In nature, plasmodial slime molds grow well in wet and humid environments, and under such conditions the plasmodium of some species can be quite large. After a particularly wet spring in Texas in 1973, several residents of a Dallas suburb reported a large, moving, slimy mass, which they termed "the Blob." One reporter in the local press speculated that the Blob was a mutant bacterium, able to take over the earth. Fortunately, a local mycologist soberly identified the Blob as Fuligo septica, a species of plasmodial slime mold.

Another plasmodial slime mold, Physarum polycephalum, is easily grown in the laboratory and is often used by biologists as a model organism for studies of cytoplasmic streaming, biochemistry, and cytology. The plasmodium of this species moves in response to various stimuli, including ultraviolet and blue light. The proteins actin and myosin are involved in this movement. Interestingly, actin and myosin also control the movement of muscles in higher organisms, including humans.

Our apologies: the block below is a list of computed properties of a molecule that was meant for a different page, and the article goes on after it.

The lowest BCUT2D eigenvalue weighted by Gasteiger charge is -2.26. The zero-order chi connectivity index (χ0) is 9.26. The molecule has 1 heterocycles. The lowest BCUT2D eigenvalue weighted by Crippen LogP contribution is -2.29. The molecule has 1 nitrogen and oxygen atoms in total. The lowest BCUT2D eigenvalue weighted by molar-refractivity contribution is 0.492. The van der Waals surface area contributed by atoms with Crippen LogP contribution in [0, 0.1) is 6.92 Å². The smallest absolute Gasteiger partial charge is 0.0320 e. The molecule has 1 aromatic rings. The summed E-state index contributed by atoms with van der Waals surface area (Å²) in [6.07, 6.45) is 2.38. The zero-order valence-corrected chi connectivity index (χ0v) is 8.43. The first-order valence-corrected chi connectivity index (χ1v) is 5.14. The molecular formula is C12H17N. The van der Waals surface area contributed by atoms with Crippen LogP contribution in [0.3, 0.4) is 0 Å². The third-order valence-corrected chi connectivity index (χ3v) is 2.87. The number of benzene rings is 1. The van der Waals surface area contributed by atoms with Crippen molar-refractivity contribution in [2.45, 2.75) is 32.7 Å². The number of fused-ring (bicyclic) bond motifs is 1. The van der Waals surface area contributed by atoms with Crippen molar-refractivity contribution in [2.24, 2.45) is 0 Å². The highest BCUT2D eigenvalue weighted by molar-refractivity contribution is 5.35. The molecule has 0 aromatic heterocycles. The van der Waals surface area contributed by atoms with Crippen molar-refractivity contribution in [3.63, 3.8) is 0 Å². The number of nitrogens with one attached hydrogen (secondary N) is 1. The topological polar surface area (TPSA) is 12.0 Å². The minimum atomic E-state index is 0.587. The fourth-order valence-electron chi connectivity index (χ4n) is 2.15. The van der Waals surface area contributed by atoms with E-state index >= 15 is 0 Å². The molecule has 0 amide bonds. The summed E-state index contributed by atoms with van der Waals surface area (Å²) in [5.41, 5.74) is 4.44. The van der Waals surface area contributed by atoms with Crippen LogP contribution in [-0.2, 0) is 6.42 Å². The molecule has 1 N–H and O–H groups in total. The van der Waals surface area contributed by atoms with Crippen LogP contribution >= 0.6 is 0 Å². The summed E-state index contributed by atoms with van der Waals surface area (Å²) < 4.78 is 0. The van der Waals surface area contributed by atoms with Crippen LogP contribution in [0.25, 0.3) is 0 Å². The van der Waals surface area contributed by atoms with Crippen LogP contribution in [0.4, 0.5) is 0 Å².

See also Mycology

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Slime Molds

Slime Molds

There are two major unrelated phyla of slime molds. The Myxomycota are the true (plasmoidal) slime molds, and the Dictyosteliomycota are the cellular slime molds. Both were formerly classified as fungi but are now considered protists. Slime molds are often found on old, well-rotted logs because there they can find the moisture and bacteria required for survival. Their small, delicate fruiting bodies tend to be fungal in appearance. Most of the fruiting bodies are only a millimeter or two in height, and therefore often difficult to notice.